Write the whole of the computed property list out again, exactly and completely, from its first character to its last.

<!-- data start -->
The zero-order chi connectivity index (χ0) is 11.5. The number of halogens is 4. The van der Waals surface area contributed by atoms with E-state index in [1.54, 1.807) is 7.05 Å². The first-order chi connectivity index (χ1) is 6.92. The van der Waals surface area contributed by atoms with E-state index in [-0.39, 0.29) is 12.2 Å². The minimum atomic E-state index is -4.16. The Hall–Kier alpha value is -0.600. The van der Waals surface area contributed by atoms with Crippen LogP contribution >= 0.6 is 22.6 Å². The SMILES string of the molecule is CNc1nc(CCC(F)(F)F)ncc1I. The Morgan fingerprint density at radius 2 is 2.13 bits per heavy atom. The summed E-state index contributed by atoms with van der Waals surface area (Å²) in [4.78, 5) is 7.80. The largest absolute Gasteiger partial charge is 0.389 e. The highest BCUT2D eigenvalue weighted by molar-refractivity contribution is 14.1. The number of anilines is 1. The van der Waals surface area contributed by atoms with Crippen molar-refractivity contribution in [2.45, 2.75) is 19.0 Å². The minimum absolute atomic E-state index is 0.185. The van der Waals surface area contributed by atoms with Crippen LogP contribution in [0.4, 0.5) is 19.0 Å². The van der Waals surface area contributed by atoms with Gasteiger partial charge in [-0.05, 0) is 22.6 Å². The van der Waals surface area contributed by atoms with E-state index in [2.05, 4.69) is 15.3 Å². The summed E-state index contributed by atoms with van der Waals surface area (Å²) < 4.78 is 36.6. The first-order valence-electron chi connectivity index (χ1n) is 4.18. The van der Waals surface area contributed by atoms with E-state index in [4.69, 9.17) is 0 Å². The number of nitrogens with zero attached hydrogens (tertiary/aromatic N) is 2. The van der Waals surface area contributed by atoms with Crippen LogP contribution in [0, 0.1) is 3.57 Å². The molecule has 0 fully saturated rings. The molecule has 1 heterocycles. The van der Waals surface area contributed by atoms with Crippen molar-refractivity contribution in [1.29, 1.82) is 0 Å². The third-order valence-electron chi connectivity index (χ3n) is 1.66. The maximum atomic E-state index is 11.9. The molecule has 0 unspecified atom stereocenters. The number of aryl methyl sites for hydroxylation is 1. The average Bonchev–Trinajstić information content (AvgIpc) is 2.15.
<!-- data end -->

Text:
The zero-order chi connectivity index (χ0) is 11.5. The number of halogens is 4. The van der Waals surface area contributed by atoms with E-state index in [1.54, 1.807) is 7.05 Å². The first-order chi connectivity index (χ1) is 6.92. The van der Waals surface area contributed by atoms with E-state index in [-0.39, 0.29) is 12.2 Å². The minimum atomic E-state index is -4.16. The Hall–Kier alpha value is -0.600. The van der Waals surface area contributed by atoms with Crippen LogP contribution >= 0.6 is 22.6 Å². The SMILES string of the molecule is CNc1nc(CCC(F)(F)F)ncc1I. The Morgan fingerprint density at radius 2 is 2.13 bits per heavy atom. The summed E-state index contributed by atoms with van der Waals surface area (Å²) in [4.78, 5) is 7.80. The largest absolute Gasteiger partial charge is 0.389 e. The highest BCUT2D eigenvalue weighted by molar-refractivity contribution is 14.1. The number of anilines is 1. The van der Waals surface area contributed by atoms with Crippen molar-refractivity contribution in [2.45, 2.75) is 19.0 Å². The minimum absolute atomic E-state index is 0.185. The van der Waals surface area contributed by atoms with Crippen LogP contribution in [0.4, 0.5) is 19.0 Å². The van der Waals surface area contributed by atoms with Gasteiger partial charge in [-0.05, 0) is 22.6 Å². The van der Waals surface area contributed by atoms with E-state index in [2.05, 4.69) is 15.3 Å². The summed E-state index contributed by atoms with van der Waals surface area (Å²) < 4.78 is 36.6. The first-order valence-electron chi connectivity index (χ1n) is 4.18. The van der Waals surface area contributed by atoms with E-state index in [4.69, 9.17) is 0 Å². The number of nitrogens with zero attached hydrogens (tertiary/aromatic N) is 2. The van der Waals surface area contributed by atoms with Crippen LogP contribution in [0, 0.1) is 3.57 Å². The molecule has 0 fully saturated rings. The molecule has 1 heterocycles. The van der Waals surface area contributed by atoms with Crippen molar-refractivity contribution in [1.29, 1.82) is 0 Å². The third-order valence-electron chi connectivity index (χ3n) is 1.66. The maximum atomic E-state index is 11.9. The molecule has 0 unspecified atom stereocenters. The number of aryl methyl sites for hydroxylation is 1. The average Bonchev–Trinajstić information content (AvgIpc) is 2.15.